Woos are not intimidated by strangers, we are drawn to them. As a woo, I am not scared or timid around people I do not know, on the contrary, I enjoy meeting new people, talking with them and getting to know them. I love hearing their stories and the history behind the experiences that have made them who they are. As a woo I am constantly gaining more knowledge, wisdom, and an understanding of the people and things around me that I may not have known before.The only drawback to this theme is that I find myself having so many friends or rather acquaintances, that I only know the superficial aspects of their personalities and lives. I find myself envying others who have a small group of friends because they have a deeper connection with them, they know what makes them tick and they have a closeness about them that resembles that of a family. I would not necessarily change this aspect of my personality because I thoroughly enjoy being friendly and meeting new people and without the woo factor, I wouldn’t have these wonderful experiences daily.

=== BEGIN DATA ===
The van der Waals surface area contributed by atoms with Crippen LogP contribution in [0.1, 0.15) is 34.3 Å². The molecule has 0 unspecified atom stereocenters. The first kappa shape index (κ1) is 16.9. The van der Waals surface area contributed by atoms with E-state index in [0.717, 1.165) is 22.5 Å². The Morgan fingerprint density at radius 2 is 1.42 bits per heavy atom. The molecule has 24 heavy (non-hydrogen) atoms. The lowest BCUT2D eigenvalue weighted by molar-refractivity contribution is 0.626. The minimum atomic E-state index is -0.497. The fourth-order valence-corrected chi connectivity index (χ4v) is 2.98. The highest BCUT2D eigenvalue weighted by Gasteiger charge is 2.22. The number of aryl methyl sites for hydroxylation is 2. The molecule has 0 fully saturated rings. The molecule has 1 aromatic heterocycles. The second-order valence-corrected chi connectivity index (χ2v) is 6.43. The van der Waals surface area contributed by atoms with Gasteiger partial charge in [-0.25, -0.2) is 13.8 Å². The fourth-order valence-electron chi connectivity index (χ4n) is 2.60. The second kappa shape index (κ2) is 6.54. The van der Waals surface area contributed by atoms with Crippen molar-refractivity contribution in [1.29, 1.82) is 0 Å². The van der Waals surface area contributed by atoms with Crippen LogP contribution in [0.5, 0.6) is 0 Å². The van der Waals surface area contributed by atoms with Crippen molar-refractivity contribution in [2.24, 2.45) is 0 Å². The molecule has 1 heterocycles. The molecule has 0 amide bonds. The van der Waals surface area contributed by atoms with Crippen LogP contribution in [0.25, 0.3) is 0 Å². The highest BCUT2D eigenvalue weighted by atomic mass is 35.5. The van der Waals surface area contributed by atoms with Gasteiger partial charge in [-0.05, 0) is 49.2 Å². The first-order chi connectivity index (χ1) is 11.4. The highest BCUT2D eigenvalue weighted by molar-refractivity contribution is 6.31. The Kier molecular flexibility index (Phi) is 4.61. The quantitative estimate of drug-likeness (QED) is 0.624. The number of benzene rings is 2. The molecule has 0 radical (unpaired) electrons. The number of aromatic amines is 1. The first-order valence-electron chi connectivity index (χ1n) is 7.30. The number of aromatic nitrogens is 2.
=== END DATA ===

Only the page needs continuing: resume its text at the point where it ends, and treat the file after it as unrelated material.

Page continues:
I would like to work on building deeper connections with a smaller group of friends and develop that closeness that is missing from my life. My next signature theme is the Includer, which is another very accurate description of my personality. The includer does not like to leave anybody out, we are very conscious of others feelings, and we don’t pass judgment on others. I am very aware of other peoples’ feelings and I take it upon myself to make sure people feel comfortable. The includer does not cast judgment on someone based on their race, sex, nationality, or religion (Anderson, Clifton, & Schreiner, 2006).Since I can remember I have always felt very strongly about these issues. I believe that people should respect each other regardless of their differences.